The faces of Sherlock Holmes: So many, so varied. Some so bewildering.
I’m specifically thinking about Mr. Holmes’ countless incarnations on film.
When you look over the list of actors who’ve taken on the task of playing Sherlock—and if you’ve somehow evaded forming your own opinions of The Great Detective—then you might believe the character to be wildly elastic.
There’s a vast range between Basil Rathbone and Benedict Cumberbatch; bigger still between Roger Moore (James Bond, The Saint) and Tom Baker (Rasputin…Doctor Who).
Even the guy who played Max Headroom got several turns as Holmes early during the previous decade.
The old black-and-white Rathbone films simply don’t speak to me. Not a smidge.
Rathbone’s Holmes is rigid, distant, and terribly off-putting to me.
The Basil-era Watson comes across as a daft old uncle slipping into senility. You can’t fathom the two men actually being able to spend a simple evening together in their Baker Street digs, let alone having a constructive partnership as crime fighters.
Surely, that Watson would drive that Holmes to murder.
Throughout much of the 1960s and 1970s, it seems to be there was more very bad miscasting: venerable but dull old British actors (Peter Cushing, John Neville) and some bewildering choices including George C. Scott and “I Dream of Jeanie’s” Larry Hagman (it’s true, look it up!).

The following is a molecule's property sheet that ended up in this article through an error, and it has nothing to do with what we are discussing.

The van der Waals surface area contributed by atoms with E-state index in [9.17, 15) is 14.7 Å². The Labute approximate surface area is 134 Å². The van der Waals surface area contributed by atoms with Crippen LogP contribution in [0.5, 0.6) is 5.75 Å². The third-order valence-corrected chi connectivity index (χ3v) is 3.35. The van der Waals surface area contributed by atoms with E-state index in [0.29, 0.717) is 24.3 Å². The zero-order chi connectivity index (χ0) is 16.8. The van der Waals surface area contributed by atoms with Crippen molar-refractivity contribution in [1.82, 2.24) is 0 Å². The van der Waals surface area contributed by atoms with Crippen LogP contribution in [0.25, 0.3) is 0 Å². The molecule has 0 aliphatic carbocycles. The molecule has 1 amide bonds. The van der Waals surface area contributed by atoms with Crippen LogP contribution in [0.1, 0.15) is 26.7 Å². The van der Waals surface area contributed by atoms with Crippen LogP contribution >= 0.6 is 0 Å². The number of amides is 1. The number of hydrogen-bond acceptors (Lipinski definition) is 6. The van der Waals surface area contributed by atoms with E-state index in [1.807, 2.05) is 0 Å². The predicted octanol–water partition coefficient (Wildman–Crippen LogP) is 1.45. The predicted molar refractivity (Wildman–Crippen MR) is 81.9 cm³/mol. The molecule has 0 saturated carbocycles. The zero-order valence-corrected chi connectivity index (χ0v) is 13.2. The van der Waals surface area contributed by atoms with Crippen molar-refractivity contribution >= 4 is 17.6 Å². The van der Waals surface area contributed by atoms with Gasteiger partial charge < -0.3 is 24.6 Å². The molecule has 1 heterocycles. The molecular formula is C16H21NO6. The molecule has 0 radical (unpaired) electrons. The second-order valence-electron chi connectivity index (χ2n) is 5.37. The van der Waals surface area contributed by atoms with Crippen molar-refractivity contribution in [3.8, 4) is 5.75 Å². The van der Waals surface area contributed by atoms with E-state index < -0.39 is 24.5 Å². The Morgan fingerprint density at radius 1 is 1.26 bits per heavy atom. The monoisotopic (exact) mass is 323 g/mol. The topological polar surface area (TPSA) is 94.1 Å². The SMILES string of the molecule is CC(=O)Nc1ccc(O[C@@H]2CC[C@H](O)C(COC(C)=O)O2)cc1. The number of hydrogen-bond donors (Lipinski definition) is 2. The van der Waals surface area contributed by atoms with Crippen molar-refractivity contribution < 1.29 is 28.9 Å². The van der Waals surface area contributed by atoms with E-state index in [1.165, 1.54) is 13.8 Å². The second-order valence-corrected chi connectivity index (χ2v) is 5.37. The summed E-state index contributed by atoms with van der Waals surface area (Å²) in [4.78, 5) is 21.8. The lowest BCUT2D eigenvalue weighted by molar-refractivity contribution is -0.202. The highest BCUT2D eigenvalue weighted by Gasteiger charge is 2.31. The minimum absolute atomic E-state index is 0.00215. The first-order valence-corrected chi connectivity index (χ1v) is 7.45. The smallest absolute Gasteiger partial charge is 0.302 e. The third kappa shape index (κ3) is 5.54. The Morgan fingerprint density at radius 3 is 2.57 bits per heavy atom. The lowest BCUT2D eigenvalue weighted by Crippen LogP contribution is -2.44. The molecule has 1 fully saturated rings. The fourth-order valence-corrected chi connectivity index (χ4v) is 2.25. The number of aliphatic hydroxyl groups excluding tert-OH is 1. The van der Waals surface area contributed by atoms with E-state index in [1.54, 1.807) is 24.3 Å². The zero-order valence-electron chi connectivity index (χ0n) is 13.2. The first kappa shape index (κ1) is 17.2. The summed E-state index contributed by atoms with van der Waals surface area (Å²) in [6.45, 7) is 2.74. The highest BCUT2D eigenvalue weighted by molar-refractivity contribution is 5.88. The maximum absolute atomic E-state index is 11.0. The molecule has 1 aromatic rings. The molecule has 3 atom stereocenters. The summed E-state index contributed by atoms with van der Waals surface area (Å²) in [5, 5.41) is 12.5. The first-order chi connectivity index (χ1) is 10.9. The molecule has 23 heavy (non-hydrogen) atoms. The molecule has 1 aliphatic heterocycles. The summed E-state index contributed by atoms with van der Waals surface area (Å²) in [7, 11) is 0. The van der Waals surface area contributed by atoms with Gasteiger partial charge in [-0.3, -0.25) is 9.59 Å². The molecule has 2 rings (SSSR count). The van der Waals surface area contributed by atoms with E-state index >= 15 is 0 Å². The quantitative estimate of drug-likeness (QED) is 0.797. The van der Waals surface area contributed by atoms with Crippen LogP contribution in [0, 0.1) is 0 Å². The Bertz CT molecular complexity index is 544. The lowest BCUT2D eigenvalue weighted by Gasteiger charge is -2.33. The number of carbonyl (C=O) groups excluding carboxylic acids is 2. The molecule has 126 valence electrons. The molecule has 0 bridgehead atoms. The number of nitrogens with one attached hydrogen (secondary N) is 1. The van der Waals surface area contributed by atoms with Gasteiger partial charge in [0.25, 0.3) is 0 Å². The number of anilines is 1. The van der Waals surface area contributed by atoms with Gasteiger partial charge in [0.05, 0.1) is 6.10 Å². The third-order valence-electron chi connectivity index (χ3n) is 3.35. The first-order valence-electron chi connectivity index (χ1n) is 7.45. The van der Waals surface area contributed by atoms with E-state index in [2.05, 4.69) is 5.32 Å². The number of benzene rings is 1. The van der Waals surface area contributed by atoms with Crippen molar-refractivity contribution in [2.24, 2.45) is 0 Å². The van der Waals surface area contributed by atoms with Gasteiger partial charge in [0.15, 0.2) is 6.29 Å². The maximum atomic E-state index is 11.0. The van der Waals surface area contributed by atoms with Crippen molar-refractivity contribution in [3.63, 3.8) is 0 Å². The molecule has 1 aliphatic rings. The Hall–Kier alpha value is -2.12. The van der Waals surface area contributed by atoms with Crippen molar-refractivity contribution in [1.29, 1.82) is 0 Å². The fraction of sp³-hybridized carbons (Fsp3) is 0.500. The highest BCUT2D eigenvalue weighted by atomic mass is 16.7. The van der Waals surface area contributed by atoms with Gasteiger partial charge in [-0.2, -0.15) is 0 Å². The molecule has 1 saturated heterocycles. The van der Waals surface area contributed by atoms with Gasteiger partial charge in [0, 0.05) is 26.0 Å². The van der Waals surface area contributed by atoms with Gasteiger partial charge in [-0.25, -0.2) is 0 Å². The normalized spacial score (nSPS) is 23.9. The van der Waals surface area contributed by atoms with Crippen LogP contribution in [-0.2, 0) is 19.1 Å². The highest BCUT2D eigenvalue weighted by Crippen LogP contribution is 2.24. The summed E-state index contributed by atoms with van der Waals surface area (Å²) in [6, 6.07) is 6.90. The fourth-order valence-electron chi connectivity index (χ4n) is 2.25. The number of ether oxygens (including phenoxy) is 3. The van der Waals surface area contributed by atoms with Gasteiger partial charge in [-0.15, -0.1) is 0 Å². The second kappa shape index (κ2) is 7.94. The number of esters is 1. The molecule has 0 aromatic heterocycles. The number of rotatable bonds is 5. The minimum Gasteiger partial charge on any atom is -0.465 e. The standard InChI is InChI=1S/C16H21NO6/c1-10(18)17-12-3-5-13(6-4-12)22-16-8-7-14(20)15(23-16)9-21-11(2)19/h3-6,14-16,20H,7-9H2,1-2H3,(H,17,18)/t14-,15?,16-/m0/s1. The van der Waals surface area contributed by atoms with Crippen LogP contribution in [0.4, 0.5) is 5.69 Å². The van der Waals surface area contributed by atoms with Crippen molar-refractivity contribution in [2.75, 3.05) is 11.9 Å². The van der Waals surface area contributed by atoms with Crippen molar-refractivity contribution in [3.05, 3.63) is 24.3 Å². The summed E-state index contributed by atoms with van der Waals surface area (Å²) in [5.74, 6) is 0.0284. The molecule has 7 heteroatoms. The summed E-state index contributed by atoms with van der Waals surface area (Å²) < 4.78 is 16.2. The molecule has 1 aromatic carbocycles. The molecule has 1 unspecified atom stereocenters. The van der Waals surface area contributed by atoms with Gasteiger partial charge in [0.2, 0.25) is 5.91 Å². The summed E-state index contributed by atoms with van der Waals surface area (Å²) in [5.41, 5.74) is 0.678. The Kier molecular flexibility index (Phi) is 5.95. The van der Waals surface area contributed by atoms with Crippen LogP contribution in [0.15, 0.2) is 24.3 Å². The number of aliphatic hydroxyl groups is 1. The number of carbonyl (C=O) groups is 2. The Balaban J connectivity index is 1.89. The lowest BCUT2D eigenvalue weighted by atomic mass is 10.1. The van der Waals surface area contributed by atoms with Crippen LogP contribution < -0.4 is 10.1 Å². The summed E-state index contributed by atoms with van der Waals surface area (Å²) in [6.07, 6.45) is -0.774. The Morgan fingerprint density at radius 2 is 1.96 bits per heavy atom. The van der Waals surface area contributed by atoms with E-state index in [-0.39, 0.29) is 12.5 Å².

Things started to improve, at least from my perspective, in the late 1970s, with Nicol Williamson’s haunted take on a cocaine-addicted Great Detective in Nicholas Meyer’s “The Seven-Percent Solution.”
Soon after came Christopher Plummer’s rather dashing Holmes in the under-rated “Murder by Decree.”
In both those iterations, Watson finally got an I.Q. up-grade courtesy of Robert Duval and James Mason.
In 1984, my definitive Holmes at last arrived in the person of Jeremy Brett.
Particularly in the early going of his sublime array of Granada adaptations, Brett for me embodies the Holmes that captivated me on the page.
Once Mr. Brett passed, it took over a decade of this new century to give me another Holmes in whom I could invest in and take to my heart in the person of Benedict Cumberbatch.
We all have our favorite or preferred takes on Holmes and Watson.
I know some actually prefer Robert Downey, Jr. and Johnny Lee Miller to Cumberbatch. I don’t get it, but to each his own, right?
When it came time to put my spin on Sherlock Holmes for my new novel, The Red-Handed League, I was aiming for a synthesis of the younger Jeremy Brett and the current Cumberbatch versions of Holmes.
Given the chance, how would you portray Holmes and Watson? Who would you be seeing in your mind’s eye as you tried to restore them to life on the page?